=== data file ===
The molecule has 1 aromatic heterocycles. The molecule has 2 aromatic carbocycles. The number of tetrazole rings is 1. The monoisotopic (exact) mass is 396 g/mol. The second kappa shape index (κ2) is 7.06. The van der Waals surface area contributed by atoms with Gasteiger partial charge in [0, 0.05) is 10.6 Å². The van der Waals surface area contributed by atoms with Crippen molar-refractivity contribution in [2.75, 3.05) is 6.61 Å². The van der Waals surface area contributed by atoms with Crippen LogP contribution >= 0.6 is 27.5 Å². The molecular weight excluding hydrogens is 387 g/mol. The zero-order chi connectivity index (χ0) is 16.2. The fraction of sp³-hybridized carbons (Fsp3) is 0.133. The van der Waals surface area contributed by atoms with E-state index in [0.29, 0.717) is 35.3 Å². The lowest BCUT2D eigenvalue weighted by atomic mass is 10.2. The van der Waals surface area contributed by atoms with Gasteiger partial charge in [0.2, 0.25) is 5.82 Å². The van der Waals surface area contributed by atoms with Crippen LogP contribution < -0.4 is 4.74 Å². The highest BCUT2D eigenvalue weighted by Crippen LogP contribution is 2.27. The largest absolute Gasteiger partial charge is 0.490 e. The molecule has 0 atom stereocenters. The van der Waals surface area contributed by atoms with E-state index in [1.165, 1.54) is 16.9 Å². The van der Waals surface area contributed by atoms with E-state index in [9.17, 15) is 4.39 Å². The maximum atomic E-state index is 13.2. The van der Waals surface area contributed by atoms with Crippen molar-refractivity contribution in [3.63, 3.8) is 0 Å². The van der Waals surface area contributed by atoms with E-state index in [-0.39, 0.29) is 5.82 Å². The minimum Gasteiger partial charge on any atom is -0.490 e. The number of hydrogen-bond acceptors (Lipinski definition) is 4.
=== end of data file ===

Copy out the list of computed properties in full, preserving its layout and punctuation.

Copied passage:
The molecule has 1 aromatic heterocycles. The molecule has 2 aromatic carbocycles. The number of tetrazole rings is 1. The monoisotopic (exact) mass is 396 g/mol. The second kappa shape index (κ2) is 7.06. The van der Waals surface area contributed by atoms with Gasteiger partial charge in [0, 0.05) is 10.6 Å². The van der Waals surface area contributed by atoms with Crippen molar-refractivity contribution in [2.75, 3.05) is 6.61 Å². The van der Waals surface area contributed by atoms with Crippen LogP contribution >= 0.6 is 27.5 Å². The molecular weight excluding hydrogens is 387 g/mol. The zero-order chi connectivity index (χ0) is 16.2. The fraction of sp³-hybridized carbons (Fsp3) is 0.133. The van der Waals surface area contributed by atoms with E-state index in [0.29, 0.717) is 35.3 Å². The lowest BCUT2D eigenvalue weighted by atomic mass is 10.2. The van der Waals surface area contributed by atoms with Gasteiger partial charge in [0.2, 0.25) is 5.82 Å². The van der Waals surface area contributed by atoms with Crippen LogP contribution < -0.4 is 4.74 Å². The highest BCUT2D eigenvalue weighted by Crippen LogP contribution is 2.27. The largest absolute Gasteiger partial charge is 0.490 e. The molecule has 0 atom stereocenters. The van der Waals surface area contributed by atoms with E-state index in [1.165, 1.54) is 16.9 Å². The van der Waals surface area contributed by atoms with E-state index in [9.17, 15) is 4.39 Å². The maximum atomic E-state index is 13.2. The van der Waals surface area contributed by atoms with Crippen molar-refractivity contribution in [3.63, 3.8) is 0 Å². The van der Waals surface area contributed by atoms with E-state index in [-0.39, 0.29) is 5.82 Å². The minimum Gasteiger partial charge on any atom is -0.490 e. The number of hydrogen-bond acceptors (Lipinski definition) is 4.